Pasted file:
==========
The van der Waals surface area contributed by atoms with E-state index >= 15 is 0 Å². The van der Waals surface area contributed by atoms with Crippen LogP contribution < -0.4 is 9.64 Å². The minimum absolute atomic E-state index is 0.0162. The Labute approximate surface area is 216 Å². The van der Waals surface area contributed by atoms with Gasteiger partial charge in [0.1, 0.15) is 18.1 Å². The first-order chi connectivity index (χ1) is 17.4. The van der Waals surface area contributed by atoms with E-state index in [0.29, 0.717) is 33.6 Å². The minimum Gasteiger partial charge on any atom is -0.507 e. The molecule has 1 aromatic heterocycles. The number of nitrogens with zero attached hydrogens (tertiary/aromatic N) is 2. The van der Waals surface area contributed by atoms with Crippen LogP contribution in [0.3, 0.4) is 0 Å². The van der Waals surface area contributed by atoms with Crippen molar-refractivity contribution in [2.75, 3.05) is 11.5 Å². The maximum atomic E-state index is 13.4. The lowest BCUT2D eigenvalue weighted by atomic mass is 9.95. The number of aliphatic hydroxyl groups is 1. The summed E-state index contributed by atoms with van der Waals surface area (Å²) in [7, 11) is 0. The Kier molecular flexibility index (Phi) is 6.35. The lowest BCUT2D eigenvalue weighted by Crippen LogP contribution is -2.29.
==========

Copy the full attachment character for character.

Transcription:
The van der Waals surface area contributed by atoms with E-state index >= 15 is 0 Å². The van der Waals surface area contributed by atoms with Crippen LogP contribution < -0.4 is 9.64 Å². The minimum absolute atomic E-state index is 0.0162. The Labute approximate surface area is 216 Å². The van der Waals surface area contributed by atoms with Gasteiger partial charge in [0.1, 0.15) is 18.1 Å². The first-order chi connectivity index (χ1) is 17.4. The van der Waals surface area contributed by atoms with E-state index in [0.29, 0.717) is 33.6 Å². The minimum Gasteiger partial charge on any atom is -0.507 e. The molecule has 1 aromatic heterocycles. The number of nitrogens with zero attached hydrogens (tertiary/aromatic N) is 2. The van der Waals surface area contributed by atoms with Crippen LogP contribution in [0.3, 0.4) is 0 Å². The van der Waals surface area contributed by atoms with Crippen molar-refractivity contribution in [2.75, 3.05) is 11.5 Å². The maximum atomic E-state index is 13.4. The lowest BCUT2D eigenvalue weighted by atomic mass is 9.95. The number of aliphatic hydroxyl groups is 1. The summed E-state index contributed by atoms with van der Waals surface area (Å²) in [7, 11) is 0. The Kier molecular flexibility index (Phi) is 6.35. The lowest BCUT2D eigenvalue weighted by Crippen LogP contribution is -2.29.